It seems we can choose the tyranny of an all-powerful single ruler in a king or dictator, or the tyranny of mob rule in a modern unchecked democracy.

To highlight the inherent flaws in an un-checked democracy James Madison, one of the Founding Fathers of the USA, said this:

“…there is nothing [in democracy] to check the inducements to sacrifice the weaker party or an obnoxious individual. Hence it is that such democracies have ever been spectacles of turbulence and contention; have ever been found incompatible with personal security or the rights of property; and have in general been as short in their lives as they have been violent in their deaths.” (James Madison, Federalist Papers Nos. 10 and 51)

According to him, if you want protection for weaker people, or people who think or believe differently, or who are outspoken, and if you want personal security, or to defend your property rights, you won’t get any of that certain in a democracy.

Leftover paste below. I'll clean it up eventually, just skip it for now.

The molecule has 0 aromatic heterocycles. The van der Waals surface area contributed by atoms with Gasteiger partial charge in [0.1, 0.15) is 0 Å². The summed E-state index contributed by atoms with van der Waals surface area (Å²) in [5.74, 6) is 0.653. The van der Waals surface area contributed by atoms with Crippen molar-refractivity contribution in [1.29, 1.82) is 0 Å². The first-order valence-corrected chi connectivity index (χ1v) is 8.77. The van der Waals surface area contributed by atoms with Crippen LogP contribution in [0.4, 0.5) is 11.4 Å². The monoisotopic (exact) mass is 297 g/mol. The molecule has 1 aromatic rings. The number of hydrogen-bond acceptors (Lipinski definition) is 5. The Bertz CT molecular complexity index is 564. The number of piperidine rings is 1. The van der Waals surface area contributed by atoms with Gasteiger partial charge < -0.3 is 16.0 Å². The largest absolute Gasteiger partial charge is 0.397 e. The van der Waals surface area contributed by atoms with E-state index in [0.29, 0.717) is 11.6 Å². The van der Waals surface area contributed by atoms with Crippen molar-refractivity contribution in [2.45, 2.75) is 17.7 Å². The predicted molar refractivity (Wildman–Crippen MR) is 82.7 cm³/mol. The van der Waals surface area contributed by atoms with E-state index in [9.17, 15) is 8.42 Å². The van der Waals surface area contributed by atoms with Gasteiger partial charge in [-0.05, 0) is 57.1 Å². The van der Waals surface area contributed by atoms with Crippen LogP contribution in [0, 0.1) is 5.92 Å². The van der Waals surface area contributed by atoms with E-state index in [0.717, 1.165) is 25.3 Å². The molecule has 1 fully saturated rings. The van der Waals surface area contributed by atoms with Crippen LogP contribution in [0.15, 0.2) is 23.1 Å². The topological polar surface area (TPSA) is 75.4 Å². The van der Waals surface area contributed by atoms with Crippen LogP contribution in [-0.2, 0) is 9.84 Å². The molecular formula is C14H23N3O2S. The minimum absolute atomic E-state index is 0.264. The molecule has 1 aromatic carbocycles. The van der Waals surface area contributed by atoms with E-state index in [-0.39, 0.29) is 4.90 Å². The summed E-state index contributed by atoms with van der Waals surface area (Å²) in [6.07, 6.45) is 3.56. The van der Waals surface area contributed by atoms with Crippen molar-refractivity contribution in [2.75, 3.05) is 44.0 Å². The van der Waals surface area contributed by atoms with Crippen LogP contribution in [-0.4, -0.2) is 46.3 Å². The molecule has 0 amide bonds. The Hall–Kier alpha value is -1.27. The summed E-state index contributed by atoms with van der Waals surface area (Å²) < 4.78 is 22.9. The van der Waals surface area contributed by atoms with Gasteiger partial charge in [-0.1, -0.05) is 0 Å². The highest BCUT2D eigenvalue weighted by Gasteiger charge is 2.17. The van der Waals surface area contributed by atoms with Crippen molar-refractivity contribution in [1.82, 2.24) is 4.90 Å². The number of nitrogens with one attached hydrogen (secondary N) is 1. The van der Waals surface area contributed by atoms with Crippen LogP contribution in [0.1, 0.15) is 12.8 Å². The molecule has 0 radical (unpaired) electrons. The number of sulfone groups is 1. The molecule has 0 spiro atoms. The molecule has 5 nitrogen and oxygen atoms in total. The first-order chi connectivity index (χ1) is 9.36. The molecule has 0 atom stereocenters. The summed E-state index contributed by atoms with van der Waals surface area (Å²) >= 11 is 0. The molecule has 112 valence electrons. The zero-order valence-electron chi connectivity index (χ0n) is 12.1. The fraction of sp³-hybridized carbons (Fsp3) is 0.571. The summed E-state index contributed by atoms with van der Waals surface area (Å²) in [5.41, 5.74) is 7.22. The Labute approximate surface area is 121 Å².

And he’s right, isn’t he? The form of democracy we live in hasn’t protected your property rights, has at various times and in various ways punished or coerced those who believe differently, or wish to live differently, to the great mass of people.

Here’s the thing, unchecked democracy allows people, you, me, our neighbours, our work colleagues, ordinary people, to use state power to do things to us that they couldn’t otherwise do. Things they wouldn’t dream of doing on an individual basis. None of your neighbours would dream of stealing money from your wallet every night to pay for their gym membership. But more than you realise think its OK to vote for higher taxes so you can fund the local leisure centre which you don’t use but they do.